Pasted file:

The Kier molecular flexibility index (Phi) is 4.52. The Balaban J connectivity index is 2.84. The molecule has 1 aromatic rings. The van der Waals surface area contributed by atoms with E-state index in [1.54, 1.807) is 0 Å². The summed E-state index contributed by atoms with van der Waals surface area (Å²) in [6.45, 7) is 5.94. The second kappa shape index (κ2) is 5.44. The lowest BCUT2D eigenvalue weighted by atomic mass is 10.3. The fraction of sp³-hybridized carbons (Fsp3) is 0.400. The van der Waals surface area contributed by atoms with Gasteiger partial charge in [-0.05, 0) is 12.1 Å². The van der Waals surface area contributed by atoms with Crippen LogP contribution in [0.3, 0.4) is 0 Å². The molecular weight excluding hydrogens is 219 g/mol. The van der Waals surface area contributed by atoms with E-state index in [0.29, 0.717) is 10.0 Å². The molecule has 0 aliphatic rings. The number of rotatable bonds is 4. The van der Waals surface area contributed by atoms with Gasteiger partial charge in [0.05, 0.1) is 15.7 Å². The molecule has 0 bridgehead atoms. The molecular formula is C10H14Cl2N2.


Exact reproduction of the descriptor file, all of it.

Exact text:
The Kier molecular flexibility index (Phi) is 4.52. The Balaban J connectivity index is 2.84. The molecule has 1 aromatic rings. The van der Waals surface area contributed by atoms with E-state index in [1.54, 1.807) is 0 Å². The summed E-state index contributed by atoms with van der Waals surface area (Å²) in [6.45, 7) is 5.94. The second kappa shape index (κ2) is 5.44. The lowest BCUT2D eigenvalue weighted by atomic mass is 10.3. The fraction of sp³-hybridized carbons (Fsp3) is 0.400. The van der Waals surface area contributed by atoms with Gasteiger partial charge in [-0.05, 0) is 12.1 Å². The van der Waals surface area contributed by atoms with Crippen LogP contribution in [0.3, 0.4) is 0 Å². The molecular weight excluding hydrogens is 219 g/mol. The van der Waals surface area contributed by atoms with E-state index in [0.29, 0.717) is 10.0 Å². The molecule has 0 aliphatic rings. The number of rotatable bonds is 4. The van der Waals surface area contributed by atoms with Gasteiger partial charge in [0.05, 0.1) is 15.7 Å². The molecule has 0 bridgehead atoms. The molecular formula is C10H14Cl2N2.